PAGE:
Explanations given by people with epilepsy for using emergency medical services: a qualitative study

Epilepsy Behav. 2012 Dec;25(4):529-33. doi: 10.1016/j.yebeh.2012.09.034. Epub 2012 Nov 13.


Half of the people with epilepsy (PWE) in the UK experience seizures and 13-18% attend emergency medical services (EMS) annually. The majority of attendances are regarded as clinically unjustified. This study describes PWE explanations for using EMS. A nested qualitative study, part of a larger study based in three South London hospitals, was conducted. Semi-structured interviews were recorded, transcribed, and analyzed thematically. A seizure alone was not the main explanation for attending EMS; knowledge, experience, and confidence of those nearby on what to do and seizure context were important. Additionally, fears of sudden death held by the PWE and others were reported. From the patients' perspective, use of EMS is regarded as appropriate when they are away from home or someone nearby lacks knowledge of seizure management. Hospitals could provide regular group sessions on seizure management for PWE and their significant others, in which fears are discussed and evaluated.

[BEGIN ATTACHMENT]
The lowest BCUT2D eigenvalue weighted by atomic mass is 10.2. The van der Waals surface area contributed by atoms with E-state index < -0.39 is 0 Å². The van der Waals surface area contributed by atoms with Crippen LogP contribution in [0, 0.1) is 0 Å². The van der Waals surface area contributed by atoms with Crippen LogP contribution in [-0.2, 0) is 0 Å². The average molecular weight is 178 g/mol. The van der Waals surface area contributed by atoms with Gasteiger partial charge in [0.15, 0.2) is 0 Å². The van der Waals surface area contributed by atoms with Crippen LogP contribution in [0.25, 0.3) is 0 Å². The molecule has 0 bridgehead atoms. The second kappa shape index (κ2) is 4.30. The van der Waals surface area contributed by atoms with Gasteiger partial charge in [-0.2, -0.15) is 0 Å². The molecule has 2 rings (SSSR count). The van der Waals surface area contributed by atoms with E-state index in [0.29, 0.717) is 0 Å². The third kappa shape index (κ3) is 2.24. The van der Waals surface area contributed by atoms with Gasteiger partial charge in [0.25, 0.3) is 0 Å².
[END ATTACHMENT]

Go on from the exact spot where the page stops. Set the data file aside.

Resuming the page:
Publication types

  • Research Support, Non-U.S. Gov't

MeSH terms

  • Adult
  • Aged
  • Aged, 80 and over
  • Emergency Medical Services / statistics & numerical data*
  • Epilepsy / psychology*
  • Epilepsy / therapy
  • Fear / psychology
  • Female
  • Health Knowledge, Attitudes, Practice
  • Health Services Misuse / statistics & numerical data
  • Humans
  • Interviews as Topic
  • London / epidemiology
  • Male
  • Middle Aged
  • Seizures / psychology
  • Seizures / therapy

Associated data

  • ISRCTN/ISRCTN06469947